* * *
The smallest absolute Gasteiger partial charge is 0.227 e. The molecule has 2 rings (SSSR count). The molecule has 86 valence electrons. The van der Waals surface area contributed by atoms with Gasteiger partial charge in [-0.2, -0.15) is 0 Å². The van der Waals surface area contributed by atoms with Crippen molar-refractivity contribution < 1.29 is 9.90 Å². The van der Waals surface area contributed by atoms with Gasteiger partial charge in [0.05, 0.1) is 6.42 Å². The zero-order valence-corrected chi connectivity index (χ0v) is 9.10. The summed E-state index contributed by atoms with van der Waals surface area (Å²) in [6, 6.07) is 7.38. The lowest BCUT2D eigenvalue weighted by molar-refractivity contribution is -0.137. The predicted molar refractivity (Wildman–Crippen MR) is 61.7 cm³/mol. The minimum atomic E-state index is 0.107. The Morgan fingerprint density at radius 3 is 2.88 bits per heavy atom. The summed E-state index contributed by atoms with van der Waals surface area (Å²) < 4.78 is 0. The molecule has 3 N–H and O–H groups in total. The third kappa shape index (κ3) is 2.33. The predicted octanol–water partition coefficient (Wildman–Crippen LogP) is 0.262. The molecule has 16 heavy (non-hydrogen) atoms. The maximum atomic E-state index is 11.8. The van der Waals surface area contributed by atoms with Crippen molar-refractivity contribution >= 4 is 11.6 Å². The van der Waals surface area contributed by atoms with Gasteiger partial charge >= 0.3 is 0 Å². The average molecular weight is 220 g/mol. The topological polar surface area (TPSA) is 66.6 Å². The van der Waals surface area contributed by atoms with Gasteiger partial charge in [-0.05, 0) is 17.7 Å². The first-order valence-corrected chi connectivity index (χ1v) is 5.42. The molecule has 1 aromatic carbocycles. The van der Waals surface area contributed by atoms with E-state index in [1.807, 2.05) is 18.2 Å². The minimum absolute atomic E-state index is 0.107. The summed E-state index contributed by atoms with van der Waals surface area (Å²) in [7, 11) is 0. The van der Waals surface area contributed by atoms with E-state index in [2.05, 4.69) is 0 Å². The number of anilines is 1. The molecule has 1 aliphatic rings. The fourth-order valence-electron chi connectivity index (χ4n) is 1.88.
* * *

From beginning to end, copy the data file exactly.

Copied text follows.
The smallest absolute Gasteiger partial charge is 0.227 e. The molecule has 2 rings (SSSR count). The molecule has 86 valence electrons. The van der Waals surface area contributed by atoms with Gasteiger partial charge in [-0.2, -0.15) is 0 Å². The van der Waals surface area contributed by atoms with Crippen molar-refractivity contribution < 1.29 is 9.90 Å². The van der Waals surface area contributed by atoms with Gasteiger partial charge in [0.05, 0.1) is 6.42 Å². The zero-order valence-corrected chi connectivity index (χ0v) is 9.10. The summed E-state index contributed by atoms with van der Waals surface area (Å²) in [6, 6.07) is 7.38. The lowest BCUT2D eigenvalue weighted by molar-refractivity contribution is -0.137. The predicted molar refractivity (Wildman–Crippen MR) is 61.7 cm³/mol. The minimum atomic E-state index is 0.107. The Morgan fingerprint density at radius 3 is 2.88 bits per heavy atom. The summed E-state index contributed by atoms with van der Waals surface area (Å²) < 4.78 is 0. The molecule has 3 N–H and O–H groups in total. The third kappa shape index (κ3) is 2.33. The predicted octanol–water partition coefficient (Wildman–Crippen LogP) is 0.262. The molecule has 16 heavy (non-hydrogen) atoms. The maximum atomic E-state index is 11.8. The van der Waals surface area contributed by atoms with Crippen molar-refractivity contribution >= 4 is 11.6 Å². The van der Waals surface area contributed by atoms with Gasteiger partial charge >= 0.3 is 0 Å². The average molecular weight is 220 g/mol. The topological polar surface area (TPSA) is 66.6 Å². The van der Waals surface area contributed by atoms with Gasteiger partial charge in [-0.05, 0) is 17.7 Å². The first-order valence-corrected chi connectivity index (χ1v) is 5.42. The molecule has 1 aromatic carbocycles. The van der Waals surface area contributed by atoms with E-state index in [1.807, 2.05) is 18.2 Å². The minimum absolute atomic E-state index is 0.107. The summed E-state index contributed by atoms with van der Waals surface area (Å²) in [7, 11) is 0. The van der Waals surface area contributed by atoms with E-state index in [2.05, 4.69) is 0 Å². The number of anilines is 1. The molecule has 1 aliphatic rings. The fourth-order valence-electron chi connectivity index (χ4n) is 1.88.